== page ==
Powered by NewsLook.com
Your Birth Season Might Determine Your Temperament

Your Birth Season Might Determine Your Temperament

Newsy (Oct. 20, 2014) A new study says the season you're born in can determine your temperament — and one season has a surprising outcome. Video provided by Newsy
Powered by NewsLook.com
Movies Might Desensitize Violence For Parents, Not Just Kids

Movies Might Desensitize Violence For Parents, Not Just Kids

Newsy (Oct. 20, 2014) A study suggests that parents become desensitized to violent movies as well as children, which leads them to allow their kids to view violent films. Video provided by Newsy
Powered by NewsLook.com
Court Ruling Means Kids' Online Activity Could Be On Parents

Court Ruling Means Kids' Online Activity Could Be On Parents

Newsy (Oct. 17, 2014) In a ruling attorneys for both sides agreed was a first of its kind, a Georgia appeals court said parents can be held liable for what kids put online. Video provided by Newsy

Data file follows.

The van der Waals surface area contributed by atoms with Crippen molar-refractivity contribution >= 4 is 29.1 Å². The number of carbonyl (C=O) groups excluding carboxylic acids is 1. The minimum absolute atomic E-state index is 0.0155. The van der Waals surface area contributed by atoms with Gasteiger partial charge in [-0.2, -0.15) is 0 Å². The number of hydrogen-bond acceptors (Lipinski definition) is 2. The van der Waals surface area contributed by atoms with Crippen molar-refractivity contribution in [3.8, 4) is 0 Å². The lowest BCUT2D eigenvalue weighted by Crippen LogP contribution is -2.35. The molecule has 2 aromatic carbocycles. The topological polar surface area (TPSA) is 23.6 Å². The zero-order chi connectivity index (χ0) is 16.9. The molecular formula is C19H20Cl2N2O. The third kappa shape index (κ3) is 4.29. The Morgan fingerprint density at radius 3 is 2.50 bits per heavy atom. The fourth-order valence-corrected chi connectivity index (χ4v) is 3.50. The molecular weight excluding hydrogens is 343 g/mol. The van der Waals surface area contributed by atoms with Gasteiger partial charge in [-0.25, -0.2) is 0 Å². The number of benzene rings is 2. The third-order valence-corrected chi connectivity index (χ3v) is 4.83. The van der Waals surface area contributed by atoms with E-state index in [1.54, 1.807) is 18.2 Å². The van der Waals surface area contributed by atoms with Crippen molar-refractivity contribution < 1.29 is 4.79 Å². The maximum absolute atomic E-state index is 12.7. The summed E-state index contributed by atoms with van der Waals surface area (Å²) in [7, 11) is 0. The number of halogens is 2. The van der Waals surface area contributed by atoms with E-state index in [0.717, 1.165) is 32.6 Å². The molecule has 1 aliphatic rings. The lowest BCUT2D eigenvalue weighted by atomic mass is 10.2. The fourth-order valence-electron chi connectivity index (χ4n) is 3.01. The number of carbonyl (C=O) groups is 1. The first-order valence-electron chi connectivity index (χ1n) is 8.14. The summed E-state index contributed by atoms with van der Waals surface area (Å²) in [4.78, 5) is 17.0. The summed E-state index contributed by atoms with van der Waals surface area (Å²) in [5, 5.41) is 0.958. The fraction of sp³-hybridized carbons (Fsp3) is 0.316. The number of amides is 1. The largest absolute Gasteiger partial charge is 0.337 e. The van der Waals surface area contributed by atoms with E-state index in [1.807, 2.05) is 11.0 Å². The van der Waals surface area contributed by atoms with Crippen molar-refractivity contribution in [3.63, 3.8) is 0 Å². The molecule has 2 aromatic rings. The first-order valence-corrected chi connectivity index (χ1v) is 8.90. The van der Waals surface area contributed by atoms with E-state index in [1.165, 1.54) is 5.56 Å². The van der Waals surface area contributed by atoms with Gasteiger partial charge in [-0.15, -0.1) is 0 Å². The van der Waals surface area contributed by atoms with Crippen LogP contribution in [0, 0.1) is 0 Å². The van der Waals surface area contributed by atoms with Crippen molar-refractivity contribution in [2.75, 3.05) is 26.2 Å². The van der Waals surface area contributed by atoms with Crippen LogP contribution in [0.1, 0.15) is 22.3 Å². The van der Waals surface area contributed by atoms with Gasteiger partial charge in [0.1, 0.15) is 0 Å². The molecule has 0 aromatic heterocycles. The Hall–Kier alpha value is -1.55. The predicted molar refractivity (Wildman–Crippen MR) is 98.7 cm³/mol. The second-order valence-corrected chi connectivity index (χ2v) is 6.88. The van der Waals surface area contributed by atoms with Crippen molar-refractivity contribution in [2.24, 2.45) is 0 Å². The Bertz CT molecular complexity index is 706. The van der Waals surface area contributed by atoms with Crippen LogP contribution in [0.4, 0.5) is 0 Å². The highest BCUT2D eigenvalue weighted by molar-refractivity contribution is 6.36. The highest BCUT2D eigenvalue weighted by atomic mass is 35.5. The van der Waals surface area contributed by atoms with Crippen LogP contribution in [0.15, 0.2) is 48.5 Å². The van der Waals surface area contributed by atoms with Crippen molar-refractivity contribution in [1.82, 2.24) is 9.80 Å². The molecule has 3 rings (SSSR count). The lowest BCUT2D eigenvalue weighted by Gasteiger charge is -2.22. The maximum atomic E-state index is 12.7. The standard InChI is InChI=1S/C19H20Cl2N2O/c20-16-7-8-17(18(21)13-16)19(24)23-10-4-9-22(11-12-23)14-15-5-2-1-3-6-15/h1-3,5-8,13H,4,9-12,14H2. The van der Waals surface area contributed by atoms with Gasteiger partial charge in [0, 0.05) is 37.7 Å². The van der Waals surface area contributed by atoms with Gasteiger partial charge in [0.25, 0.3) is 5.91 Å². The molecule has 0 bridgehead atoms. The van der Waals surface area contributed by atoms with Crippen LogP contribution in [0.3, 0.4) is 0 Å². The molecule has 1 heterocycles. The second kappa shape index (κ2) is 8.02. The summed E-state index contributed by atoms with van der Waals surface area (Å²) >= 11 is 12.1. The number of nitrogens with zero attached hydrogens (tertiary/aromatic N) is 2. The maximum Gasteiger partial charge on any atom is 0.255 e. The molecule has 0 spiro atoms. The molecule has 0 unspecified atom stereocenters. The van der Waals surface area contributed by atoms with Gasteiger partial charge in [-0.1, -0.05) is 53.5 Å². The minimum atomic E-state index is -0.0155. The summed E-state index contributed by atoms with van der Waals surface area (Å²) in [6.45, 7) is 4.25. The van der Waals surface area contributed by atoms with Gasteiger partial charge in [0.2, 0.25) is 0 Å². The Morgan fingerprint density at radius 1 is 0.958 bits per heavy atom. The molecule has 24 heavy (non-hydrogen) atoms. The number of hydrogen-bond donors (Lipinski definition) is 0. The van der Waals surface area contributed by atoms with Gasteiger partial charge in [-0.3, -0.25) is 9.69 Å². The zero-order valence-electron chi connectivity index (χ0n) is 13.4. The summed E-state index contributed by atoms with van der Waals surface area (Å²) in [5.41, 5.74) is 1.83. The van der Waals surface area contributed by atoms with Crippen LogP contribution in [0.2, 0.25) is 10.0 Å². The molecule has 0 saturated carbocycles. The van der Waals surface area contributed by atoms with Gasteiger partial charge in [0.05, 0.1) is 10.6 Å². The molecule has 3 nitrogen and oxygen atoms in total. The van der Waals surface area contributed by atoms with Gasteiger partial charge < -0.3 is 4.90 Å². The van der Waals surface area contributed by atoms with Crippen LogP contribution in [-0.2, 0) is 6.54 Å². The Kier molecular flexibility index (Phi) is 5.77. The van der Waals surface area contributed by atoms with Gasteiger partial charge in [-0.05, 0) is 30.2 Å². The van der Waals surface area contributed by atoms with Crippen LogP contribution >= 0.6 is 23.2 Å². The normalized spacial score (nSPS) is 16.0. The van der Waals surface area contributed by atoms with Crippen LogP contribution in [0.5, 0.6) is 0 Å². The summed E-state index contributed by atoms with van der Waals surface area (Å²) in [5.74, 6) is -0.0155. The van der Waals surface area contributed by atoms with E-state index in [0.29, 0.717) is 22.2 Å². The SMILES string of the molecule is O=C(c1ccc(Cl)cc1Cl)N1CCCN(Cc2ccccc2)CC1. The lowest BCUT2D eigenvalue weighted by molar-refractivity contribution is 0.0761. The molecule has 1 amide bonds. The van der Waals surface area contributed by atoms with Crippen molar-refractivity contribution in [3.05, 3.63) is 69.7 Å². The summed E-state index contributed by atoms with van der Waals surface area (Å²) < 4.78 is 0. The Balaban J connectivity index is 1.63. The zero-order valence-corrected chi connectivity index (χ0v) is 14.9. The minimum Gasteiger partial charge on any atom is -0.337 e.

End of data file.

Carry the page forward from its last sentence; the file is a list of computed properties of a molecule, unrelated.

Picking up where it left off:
Powered by NewsLook.com

Search ScienceDaily

Number of stories in archives: 140,361

Find with keyword(s):
Enter a keyword or phrase to search ScienceDaily for related topics and research stories.

Save/Print:
Share:

Breaking News:

Strange & Offbeat Stories


Health & Medicine

Mind & Brain

Living & Well

In Other News

... from NewsDaily.com

Science News

Health News

Environment News

Technology News



Save/Print:
Share:

Free Subscriptions


Get the latest science news with ScienceDaily's free email newsletters, updated daily and weekly. Or view hourly updated newsfeeds in your RSS reader:

Get Social & Mobile


Keep up to date with the latest news from ScienceDaily via social networks and mobile apps:

Have Feedback?


Tell us what you think of ScienceDaily -- we welcome both positive and negative comments. Have any problems using the site? Questions?
Mobile: iPhone Android Web
Follow: Facebook Twitter Google+
Subscribe: RSS Feeds Email Newsletters
Latest Headlines Health & Medicine Mind & Brain Space & Time Matter & Energy Computers & Math Plants & Animals Earth & Climate Fossils & Ruins